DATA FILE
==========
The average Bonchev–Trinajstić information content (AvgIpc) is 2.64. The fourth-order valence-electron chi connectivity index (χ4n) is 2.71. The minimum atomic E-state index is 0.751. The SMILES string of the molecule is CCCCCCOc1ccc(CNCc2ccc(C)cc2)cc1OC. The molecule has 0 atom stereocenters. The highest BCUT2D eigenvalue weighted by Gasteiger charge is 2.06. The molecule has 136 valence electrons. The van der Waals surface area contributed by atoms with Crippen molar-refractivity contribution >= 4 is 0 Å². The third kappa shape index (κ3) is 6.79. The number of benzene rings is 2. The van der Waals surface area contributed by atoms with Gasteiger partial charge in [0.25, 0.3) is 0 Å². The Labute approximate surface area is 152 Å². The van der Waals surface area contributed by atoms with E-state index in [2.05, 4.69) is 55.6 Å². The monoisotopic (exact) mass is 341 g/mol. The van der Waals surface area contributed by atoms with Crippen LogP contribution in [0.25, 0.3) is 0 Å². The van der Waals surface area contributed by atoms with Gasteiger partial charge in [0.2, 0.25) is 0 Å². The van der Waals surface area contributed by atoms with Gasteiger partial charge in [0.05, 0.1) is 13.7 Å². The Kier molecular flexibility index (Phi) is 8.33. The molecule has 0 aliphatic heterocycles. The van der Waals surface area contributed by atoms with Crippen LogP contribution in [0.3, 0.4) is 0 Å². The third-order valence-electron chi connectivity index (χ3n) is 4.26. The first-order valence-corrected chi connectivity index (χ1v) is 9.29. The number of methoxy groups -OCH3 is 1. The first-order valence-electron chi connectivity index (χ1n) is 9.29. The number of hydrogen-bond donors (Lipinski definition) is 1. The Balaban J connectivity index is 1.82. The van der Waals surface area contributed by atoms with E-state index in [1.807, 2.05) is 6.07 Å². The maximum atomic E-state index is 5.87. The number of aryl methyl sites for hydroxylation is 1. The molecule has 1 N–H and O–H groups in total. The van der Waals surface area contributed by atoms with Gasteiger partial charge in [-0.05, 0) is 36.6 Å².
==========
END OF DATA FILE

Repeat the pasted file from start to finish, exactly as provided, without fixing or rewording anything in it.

The average Bonchev–Trinajstić information content (AvgIpc) is 2.64. The fourth-order valence-electron chi connectivity index (χ4n) is 2.71. The minimum atomic E-state index is 0.751. The SMILES string of the molecule is CCCCCCOc1ccc(CNCc2ccc(C)cc2)cc1OC. The molecule has 0 atom stereocenters. The highest BCUT2D eigenvalue weighted by Gasteiger charge is 2.06. The molecule has 136 valence electrons. The van der Waals surface area contributed by atoms with Crippen molar-refractivity contribution >= 4 is 0 Å². The third kappa shape index (κ3) is 6.79. The number of benzene rings is 2. The van der Waals surface area contributed by atoms with Gasteiger partial charge in [0.25, 0.3) is 0 Å². The Labute approximate surface area is 152 Å². The van der Waals surface area contributed by atoms with E-state index in [2.05, 4.69) is 55.6 Å². The monoisotopic (exact) mass is 341 g/mol. The van der Waals surface area contributed by atoms with Crippen LogP contribution in [0.25, 0.3) is 0 Å². The van der Waals surface area contributed by atoms with Gasteiger partial charge in [0.2, 0.25) is 0 Å². The van der Waals surface area contributed by atoms with Gasteiger partial charge in [0.05, 0.1) is 13.7 Å². The Kier molecular flexibility index (Phi) is 8.33. The molecule has 0 aliphatic heterocycles. The van der Waals surface area contributed by atoms with Crippen LogP contribution in [0.3, 0.4) is 0 Å². The third-order valence-electron chi connectivity index (χ3n) is 4.26. The first-order valence-corrected chi connectivity index (χ1v) is 9.29. The number of methoxy groups -OCH3 is 1. The first-order valence-electron chi connectivity index (χ1n) is 9.29. The number of hydrogen-bond donors (Lipinski definition) is 1. The Balaban J connectivity index is 1.82. The van der Waals surface area contributed by atoms with E-state index in [1.807, 2.05) is 6.07 Å². The maximum atomic E-state index is 5.87. The number of aryl methyl sites for hydroxylation is 1. The molecule has 1 N–H and O–H groups in total. The van der Waals surface area contributed by atoms with Gasteiger partial charge in [-0.05, 0) is 36.6 Å².